Pillbox

SXSW exposes listeners to new sounds

Among the musicians featured at the festival was Tampa-based band Merchandise, which performed at the Viceland showcase hosted by Vice magazine. (credit: Courtesy of WRCT and Peter Leeman | Junior Photographer) Among the musicians featured at the festival was Tampa-based band Merchandise, which performed at the Viceland showcase hosted by Vice magazine. (credit: Courtesy of WRCT and Peter Leeman | Junior Photographer)

One hundred venues, 2,200 performers, 20,000 attendees: The scope of South by Southwest (SXSW) is massive, drawing multitudes of hip twentysomething musicians, filmmakers, and partygoers to Austin, Texas every spring. Since its advent in 1987, it has continued to grow in size; music is typically one of the more popular aspects of the festival, with shows running concurrently for six of the 21 days of the festival.

Though the music portion spans a variety of genres, I was drawn primarily to the electronic showcases. The festival’s diversity makes it an excellent forum for discovering new artists. These were two of the most notable shows that I saw, and I will certainly keep track of these artists.

Andy Stott

Andy Stott has always been a stylistically agile artist. His performance at Resident Advisor’s official showcase on March 13 was a dark and dubby representation of his techno-inflected approach, displaying much of his more recent remixes and Luxury Problems releases. Lo-fi production and dirge-like rhythms chugged along somewhere in the 100 BPM region, incorporating odd elements of existential dread that recalled old Joy Division records.

For those unfamiliar with Stott’s work, it is haunting and atmospheric. His 2012 album Luxury Problems is laced with vocals from his old piano teacher, Alison Skidmore. In equal parts mournful and seductive — sometimes even operatic — she gives his music a sexy and haunting feel; her lyrics and Stott’s applications of reverb and delay made his performance particularly wistful. While his melodic layering and deep basslines may not suit everyone, those interested in techno (and experimental electronic music in particular) would be taken in by his live interpretations of his own work.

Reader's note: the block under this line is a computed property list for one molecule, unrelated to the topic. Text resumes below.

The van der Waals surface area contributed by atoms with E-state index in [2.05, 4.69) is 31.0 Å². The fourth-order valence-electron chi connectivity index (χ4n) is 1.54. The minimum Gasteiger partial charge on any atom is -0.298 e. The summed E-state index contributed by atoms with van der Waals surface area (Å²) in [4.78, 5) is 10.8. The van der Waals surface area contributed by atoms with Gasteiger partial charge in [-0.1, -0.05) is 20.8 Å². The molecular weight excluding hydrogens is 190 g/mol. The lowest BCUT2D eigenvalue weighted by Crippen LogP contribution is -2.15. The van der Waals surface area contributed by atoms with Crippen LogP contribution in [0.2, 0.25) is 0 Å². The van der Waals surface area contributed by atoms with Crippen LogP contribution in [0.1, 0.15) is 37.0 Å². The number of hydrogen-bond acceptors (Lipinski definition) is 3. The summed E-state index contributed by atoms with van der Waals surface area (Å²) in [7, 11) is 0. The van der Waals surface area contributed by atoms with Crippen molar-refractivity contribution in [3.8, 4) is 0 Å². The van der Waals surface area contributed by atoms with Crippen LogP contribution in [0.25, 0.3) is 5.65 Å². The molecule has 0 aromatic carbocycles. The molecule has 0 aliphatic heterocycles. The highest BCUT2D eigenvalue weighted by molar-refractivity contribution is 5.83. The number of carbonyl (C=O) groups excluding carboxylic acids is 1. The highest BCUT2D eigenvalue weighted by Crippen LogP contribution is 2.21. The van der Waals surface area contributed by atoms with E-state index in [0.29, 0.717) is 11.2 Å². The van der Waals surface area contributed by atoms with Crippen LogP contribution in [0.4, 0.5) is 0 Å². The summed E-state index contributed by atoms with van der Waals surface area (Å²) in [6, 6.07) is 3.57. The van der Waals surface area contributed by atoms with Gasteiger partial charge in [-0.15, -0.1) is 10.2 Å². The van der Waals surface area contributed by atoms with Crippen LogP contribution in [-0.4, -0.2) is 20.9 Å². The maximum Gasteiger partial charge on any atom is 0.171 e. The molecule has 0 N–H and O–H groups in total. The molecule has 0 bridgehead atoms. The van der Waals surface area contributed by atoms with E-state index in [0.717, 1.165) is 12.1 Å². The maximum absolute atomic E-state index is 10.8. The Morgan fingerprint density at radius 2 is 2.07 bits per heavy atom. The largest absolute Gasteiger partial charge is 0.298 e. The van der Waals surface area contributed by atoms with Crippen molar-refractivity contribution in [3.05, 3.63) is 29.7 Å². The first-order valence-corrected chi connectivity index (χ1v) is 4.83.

To fully appreciate Stott, it’s crucial to have subwoofers or a good pair of headphones cranked up to 11. The venue, Elysium, was perfectly suited to the artist’s visceral bass lines, and I was only able to gather a better understanding of his music by being immersed in that environment. That being said, regular listeners and newcomers to the experimental techno scene should still give him a shot.

Flying Lotus

Flanked by sheer monitors, the L.A.-based electronic artist Flying Lotus (also known as Stephen Ellison) made his presence just one part of the spectacle by projecting trippy images onto overlapping screens. The next 90 minutes were filled with transitions and layer blending that would enthrall any EDM fan, and most individuals in the audience will likely remember his selection of curative audio and choice samples (including Beastie Boys’ “Intergalactic” and his own “Astral Plane”).

The driving force of psychedelic emotion that Ellison evoked in his performance was largely due to his sample choice and manipulation. Like Amon Tobin, FlyLo — as his fans call him — is capable of recontextualizing samples in creative and distinctive ways, often producing entirely new instrumentals by rearranging existing musical parts. “All the Secrets” from Until the Quiet Comes, for example, does an excellent job of subtly altering piano melodies to bring about more dream-like, abstract themes. These themes are echoed in Thundercat’s vocals in “DMT Song” (with an obvious nod to the psychedelic drug of the same name). Though numerous overlapping patterns saturate his songs, he has a penchant for using a number of samples and vocals without cluttering his arrangements.

Graceful, humble, and enthused, FlyLo finished his set in a way that many did not expect: calmly. There was no final drop, no loud explosions of confetti or laser lights, and no gratuitous into-the-mic shouting matches. If anyone understands the flow and energy of a show, it is FlyLo: He knew that the audience had just danced itself into exhaustion for two hours. Lulling listeners back into a relaxed state (as he is known for with his Adult Swim-produced beats and bumps), Ellison left the stage to the chants of “One more song!” and faded into the background, letting the audience reflect back on what they had just experienced.

SXSW was both an opportunity to harvest a deeper understanding of familiar music and a unique chance to experience genres beyond one’s comfort zone. I recommend following SXSW blogs to discover more about the showcased musicians and attending the festival next year, if you’re able.